Study by Royal Academy of Engineering warns construction sector does not have skills needed to produce low-carbon buildings
The UK will not be able to hit its target of reducing carbon emissions unless it urgently addresses its serious skills shortage, according to a report published today by the Royal Academy of Engineering.
The UK has set a target of reducing carbon emissions 80% cent by 2050, however the Academy says the challenge of achieving this is vast and will require a dramatic increase in skills and awareness in the construction sector.
Doug King, who authored the report, said: “The sheer pace of change in the regulation of building energy performance has already created problems for the construction industry and the proposed acceleration of this process, aiming to achieve zero-carbon new buildings by 2020, will only widen the gulf between ambitious government policy and the industry’s ability to deliver.”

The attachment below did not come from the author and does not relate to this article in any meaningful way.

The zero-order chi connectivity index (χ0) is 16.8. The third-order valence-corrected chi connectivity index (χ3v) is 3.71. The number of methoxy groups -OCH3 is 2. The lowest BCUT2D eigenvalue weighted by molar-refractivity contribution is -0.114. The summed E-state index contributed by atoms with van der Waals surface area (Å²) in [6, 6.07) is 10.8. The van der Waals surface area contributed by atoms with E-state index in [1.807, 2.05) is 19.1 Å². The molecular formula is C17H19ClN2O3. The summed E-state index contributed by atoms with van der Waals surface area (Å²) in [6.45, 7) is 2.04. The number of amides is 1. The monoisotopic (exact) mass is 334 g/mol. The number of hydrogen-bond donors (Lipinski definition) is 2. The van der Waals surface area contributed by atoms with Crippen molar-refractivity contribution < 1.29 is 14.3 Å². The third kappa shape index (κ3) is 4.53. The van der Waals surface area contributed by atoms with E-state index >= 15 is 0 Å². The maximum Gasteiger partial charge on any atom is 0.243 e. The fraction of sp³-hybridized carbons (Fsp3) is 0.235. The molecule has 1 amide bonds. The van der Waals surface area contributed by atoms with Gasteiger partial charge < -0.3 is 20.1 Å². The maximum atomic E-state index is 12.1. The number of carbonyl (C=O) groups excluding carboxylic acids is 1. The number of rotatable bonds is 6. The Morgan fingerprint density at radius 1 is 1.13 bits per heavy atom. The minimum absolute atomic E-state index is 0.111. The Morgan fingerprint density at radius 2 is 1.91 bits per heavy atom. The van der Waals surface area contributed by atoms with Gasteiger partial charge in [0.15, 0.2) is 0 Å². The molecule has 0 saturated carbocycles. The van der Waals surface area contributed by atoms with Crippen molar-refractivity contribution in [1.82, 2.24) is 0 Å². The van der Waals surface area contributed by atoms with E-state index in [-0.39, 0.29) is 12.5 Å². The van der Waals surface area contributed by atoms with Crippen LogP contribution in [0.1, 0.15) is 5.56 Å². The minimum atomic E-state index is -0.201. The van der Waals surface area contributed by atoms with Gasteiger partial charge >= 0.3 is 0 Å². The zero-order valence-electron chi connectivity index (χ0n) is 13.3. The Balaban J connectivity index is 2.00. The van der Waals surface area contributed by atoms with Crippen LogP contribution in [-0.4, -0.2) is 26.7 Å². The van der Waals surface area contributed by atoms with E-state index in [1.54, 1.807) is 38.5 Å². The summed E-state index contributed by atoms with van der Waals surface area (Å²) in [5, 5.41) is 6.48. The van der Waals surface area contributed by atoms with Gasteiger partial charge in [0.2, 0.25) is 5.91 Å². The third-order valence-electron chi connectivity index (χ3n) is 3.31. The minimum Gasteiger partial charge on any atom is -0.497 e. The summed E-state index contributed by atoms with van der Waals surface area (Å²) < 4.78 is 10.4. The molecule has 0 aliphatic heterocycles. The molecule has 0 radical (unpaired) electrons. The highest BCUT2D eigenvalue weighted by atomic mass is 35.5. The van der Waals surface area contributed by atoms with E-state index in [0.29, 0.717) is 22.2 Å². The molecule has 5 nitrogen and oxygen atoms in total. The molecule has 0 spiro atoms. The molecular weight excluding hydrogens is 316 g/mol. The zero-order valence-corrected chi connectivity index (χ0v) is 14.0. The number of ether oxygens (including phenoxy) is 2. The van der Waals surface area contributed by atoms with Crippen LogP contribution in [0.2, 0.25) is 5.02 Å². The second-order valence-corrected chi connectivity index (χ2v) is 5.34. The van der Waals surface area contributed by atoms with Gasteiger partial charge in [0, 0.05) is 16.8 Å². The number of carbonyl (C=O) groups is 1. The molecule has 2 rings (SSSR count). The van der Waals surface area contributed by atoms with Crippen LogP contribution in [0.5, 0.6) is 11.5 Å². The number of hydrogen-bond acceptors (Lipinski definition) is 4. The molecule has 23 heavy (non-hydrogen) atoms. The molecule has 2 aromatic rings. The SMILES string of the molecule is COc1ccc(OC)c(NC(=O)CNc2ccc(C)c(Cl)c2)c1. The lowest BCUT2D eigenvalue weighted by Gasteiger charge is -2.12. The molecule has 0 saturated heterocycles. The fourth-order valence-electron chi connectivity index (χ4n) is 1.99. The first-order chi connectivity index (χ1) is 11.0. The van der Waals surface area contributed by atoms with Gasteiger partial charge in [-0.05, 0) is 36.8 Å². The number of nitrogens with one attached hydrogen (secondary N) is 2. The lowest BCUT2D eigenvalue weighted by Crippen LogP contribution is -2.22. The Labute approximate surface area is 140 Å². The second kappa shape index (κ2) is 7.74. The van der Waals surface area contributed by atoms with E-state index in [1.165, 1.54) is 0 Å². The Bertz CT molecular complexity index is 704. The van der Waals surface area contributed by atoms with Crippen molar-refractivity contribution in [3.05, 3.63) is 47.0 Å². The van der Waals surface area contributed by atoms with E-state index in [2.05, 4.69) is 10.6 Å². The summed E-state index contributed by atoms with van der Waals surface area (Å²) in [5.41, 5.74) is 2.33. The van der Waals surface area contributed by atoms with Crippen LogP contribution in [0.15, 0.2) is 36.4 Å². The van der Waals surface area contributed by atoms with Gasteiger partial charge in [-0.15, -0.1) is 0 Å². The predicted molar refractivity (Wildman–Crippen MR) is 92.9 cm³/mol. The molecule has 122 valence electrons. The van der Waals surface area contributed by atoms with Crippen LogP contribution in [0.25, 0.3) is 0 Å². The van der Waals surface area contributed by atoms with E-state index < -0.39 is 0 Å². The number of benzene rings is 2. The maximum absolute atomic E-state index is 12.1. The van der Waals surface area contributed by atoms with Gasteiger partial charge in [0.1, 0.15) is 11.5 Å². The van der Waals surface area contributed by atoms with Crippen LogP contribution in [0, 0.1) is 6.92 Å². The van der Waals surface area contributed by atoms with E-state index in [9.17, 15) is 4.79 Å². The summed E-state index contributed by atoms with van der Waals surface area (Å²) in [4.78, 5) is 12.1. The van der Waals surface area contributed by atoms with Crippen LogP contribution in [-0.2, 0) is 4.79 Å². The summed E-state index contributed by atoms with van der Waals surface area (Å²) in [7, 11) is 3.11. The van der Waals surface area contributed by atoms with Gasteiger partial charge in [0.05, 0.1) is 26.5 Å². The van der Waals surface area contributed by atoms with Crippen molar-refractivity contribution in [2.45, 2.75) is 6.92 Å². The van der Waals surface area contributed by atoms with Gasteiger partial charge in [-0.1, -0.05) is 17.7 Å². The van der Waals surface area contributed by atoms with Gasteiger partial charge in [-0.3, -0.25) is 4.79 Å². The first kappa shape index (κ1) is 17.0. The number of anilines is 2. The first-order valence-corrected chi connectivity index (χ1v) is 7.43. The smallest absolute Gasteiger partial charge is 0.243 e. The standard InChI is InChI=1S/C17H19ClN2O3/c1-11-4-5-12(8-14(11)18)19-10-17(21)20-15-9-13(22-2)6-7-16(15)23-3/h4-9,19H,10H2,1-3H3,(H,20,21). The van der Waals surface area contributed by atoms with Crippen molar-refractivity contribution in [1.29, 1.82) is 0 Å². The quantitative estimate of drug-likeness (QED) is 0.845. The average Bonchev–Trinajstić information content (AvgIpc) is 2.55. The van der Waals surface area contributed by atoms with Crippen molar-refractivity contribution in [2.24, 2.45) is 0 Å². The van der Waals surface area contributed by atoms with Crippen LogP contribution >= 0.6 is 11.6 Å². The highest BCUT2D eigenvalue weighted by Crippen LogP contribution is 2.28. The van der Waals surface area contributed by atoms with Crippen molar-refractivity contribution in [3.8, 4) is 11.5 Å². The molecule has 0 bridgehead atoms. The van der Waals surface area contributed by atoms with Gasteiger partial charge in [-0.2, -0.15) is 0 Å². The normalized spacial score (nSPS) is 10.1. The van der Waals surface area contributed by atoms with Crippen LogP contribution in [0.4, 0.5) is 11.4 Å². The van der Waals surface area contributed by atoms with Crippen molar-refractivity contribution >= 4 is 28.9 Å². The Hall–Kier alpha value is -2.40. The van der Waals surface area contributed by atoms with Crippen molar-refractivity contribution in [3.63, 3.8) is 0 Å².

King, who is also founder of King Shaw Associates and visiting professor in building engineering physics at the University of Bath, called for the introduction of a new discipline: building engineering physics.
This discipline supports the existing professions of architecture, structural engineering and building services engineering.
The new discipline would investigate the areas of natural science that relate to the energy performance of buildings and their indoor and outdoor environments.
According to the report few in the construction industry know how to apply the principles of building engineering physics in the design of buildings and low-carbon design is scarcely taught at university level.
The report also calls for more reliable information on the actual energy and carbon performance of newly built or refurbished buildings, to validate new designs and establish benchmarks.
It says government should lead by example, ensuring that full commissioning and post-occupancy evaluations against design targets are undertaken on all new publicly funded projects.